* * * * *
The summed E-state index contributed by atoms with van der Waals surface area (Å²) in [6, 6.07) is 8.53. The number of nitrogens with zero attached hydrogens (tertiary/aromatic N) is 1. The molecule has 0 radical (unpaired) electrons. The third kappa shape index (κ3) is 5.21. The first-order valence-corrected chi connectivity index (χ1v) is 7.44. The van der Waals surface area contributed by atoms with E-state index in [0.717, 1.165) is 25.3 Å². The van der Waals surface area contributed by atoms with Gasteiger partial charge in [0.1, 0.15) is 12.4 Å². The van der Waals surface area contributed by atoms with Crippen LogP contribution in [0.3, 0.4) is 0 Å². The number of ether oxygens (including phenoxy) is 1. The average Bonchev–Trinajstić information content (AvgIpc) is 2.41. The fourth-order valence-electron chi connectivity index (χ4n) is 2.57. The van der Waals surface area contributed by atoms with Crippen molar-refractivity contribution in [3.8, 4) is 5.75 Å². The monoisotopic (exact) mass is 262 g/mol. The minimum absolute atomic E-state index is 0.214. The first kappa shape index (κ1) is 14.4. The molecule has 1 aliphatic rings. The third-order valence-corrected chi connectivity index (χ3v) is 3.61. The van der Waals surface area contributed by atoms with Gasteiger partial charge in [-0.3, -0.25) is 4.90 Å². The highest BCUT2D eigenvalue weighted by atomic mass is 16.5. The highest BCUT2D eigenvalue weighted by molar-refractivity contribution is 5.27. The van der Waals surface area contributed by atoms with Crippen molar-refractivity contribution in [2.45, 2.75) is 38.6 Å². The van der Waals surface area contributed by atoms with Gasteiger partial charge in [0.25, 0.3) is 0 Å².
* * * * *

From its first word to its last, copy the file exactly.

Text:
The summed E-state index contributed by atoms with van der Waals surface area (Å²) in [6, 6.07) is 8.53. The number of nitrogens with zero attached hydrogens (tertiary/aromatic N) is 1. The molecule has 0 radical (unpaired) electrons. The third kappa shape index (κ3) is 5.21. The first-order valence-corrected chi connectivity index (χ1v) is 7.44. The van der Waals surface area contributed by atoms with E-state index in [0.717, 1.165) is 25.3 Å². The van der Waals surface area contributed by atoms with Gasteiger partial charge in [0.1, 0.15) is 12.4 Å². The van der Waals surface area contributed by atoms with Crippen LogP contribution in [0.3, 0.4) is 0 Å². The number of ether oxygens (including phenoxy) is 1. The average Bonchev–Trinajstić information content (AvgIpc) is 2.41. The fourth-order valence-electron chi connectivity index (χ4n) is 2.57. The van der Waals surface area contributed by atoms with Crippen molar-refractivity contribution in [3.8, 4) is 5.75 Å². The monoisotopic (exact) mass is 262 g/mol. The minimum absolute atomic E-state index is 0.214. The first kappa shape index (κ1) is 14.4. The molecule has 1 aliphatic rings. The third-order valence-corrected chi connectivity index (χ3v) is 3.61. The van der Waals surface area contributed by atoms with Gasteiger partial charge in [-0.3, -0.25) is 4.90 Å². The highest BCUT2D eigenvalue weighted by atomic mass is 16.5. The highest BCUT2D eigenvalue weighted by molar-refractivity contribution is 5.27. The van der Waals surface area contributed by atoms with Crippen molar-refractivity contribution in [2.45, 2.75) is 38.6 Å². The van der Waals surface area contributed by atoms with Gasteiger partial charge in [0.25, 0.3) is 0 Å².